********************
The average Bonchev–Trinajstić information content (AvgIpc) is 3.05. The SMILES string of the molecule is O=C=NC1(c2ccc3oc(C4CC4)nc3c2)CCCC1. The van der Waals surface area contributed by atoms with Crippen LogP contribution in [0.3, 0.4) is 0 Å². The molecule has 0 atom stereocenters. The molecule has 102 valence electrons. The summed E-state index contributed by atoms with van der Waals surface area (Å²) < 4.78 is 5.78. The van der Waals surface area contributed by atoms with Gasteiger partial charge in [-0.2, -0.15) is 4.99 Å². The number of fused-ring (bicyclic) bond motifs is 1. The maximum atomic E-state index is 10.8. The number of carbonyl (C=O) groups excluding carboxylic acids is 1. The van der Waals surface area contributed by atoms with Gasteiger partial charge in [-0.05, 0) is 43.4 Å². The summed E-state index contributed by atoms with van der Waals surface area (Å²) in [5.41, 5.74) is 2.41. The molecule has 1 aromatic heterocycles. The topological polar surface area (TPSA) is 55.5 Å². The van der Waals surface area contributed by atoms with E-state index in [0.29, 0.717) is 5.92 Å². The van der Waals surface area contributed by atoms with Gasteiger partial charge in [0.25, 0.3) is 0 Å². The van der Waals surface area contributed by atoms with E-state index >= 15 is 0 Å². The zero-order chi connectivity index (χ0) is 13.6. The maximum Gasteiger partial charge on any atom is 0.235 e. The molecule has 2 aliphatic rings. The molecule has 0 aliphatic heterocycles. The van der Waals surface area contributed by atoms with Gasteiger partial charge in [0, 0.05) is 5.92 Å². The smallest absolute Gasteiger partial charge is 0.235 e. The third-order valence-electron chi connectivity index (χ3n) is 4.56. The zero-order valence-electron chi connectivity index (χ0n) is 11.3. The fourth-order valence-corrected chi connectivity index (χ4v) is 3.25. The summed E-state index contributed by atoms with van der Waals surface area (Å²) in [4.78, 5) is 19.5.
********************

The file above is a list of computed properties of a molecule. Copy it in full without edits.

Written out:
The average Bonchev–Trinajstić information content (AvgIpc) is 3.05. The SMILES string of the molecule is O=C=NC1(c2ccc3oc(C4CC4)nc3c2)CCCC1. The van der Waals surface area contributed by atoms with Crippen LogP contribution in [0.3, 0.4) is 0 Å². The molecule has 0 atom stereocenters. The molecule has 102 valence electrons. The summed E-state index contributed by atoms with van der Waals surface area (Å²) < 4.78 is 5.78. The van der Waals surface area contributed by atoms with Gasteiger partial charge in [-0.2, -0.15) is 4.99 Å². The number of fused-ring (bicyclic) bond motifs is 1. The maximum atomic E-state index is 10.8. The number of carbonyl (C=O) groups excluding carboxylic acids is 1. The van der Waals surface area contributed by atoms with Gasteiger partial charge in [-0.05, 0) is 43.4 Å². The summed E-state index contributed by atoms with van der Waals surface area (Å²) in [5.41, 5.74) is 2.41. The molecule has 1 aromatic heterocycles. The topological polar surface area (TPSA) is 55.5 Å². The van der Waals surface area contributed by atoms with E-state index in [0.29, 0.717) is 5.92 Å². The van der Waals surface area contributed by atoms with Gasteiger partial charge in [0.25, 0.3) is 0 Å². The van der Waals surface area contributed by atoms with E-state index >= 15 is 0 Å². The zero-order chi connectivity index (χ0) is 13.6. The maximum Gasteiger partial charge on any atom is 0.235 e. The molecule has 2 aliphatic rings. The molecule has 0 aliphatic heterocycles. The van der Waals surface area contributed by atoms with Gasteiger partial charge in [0, 0.05) is 5.92 Å². The smallest absolute Gasteiger partial charge is 0.235 e. The third-order valence-electron chi connectivity index (χ3n) is 4.56. The zero-order valence-electron chi connectivity index (χ0n) is 11.3. The fourth-order valence-corrected chi connectivity index (χ4v) is 3.25. The summed E-state index contributed by atoms with van der Waals surface area (Å²) in [4.78, 5) is 19.5.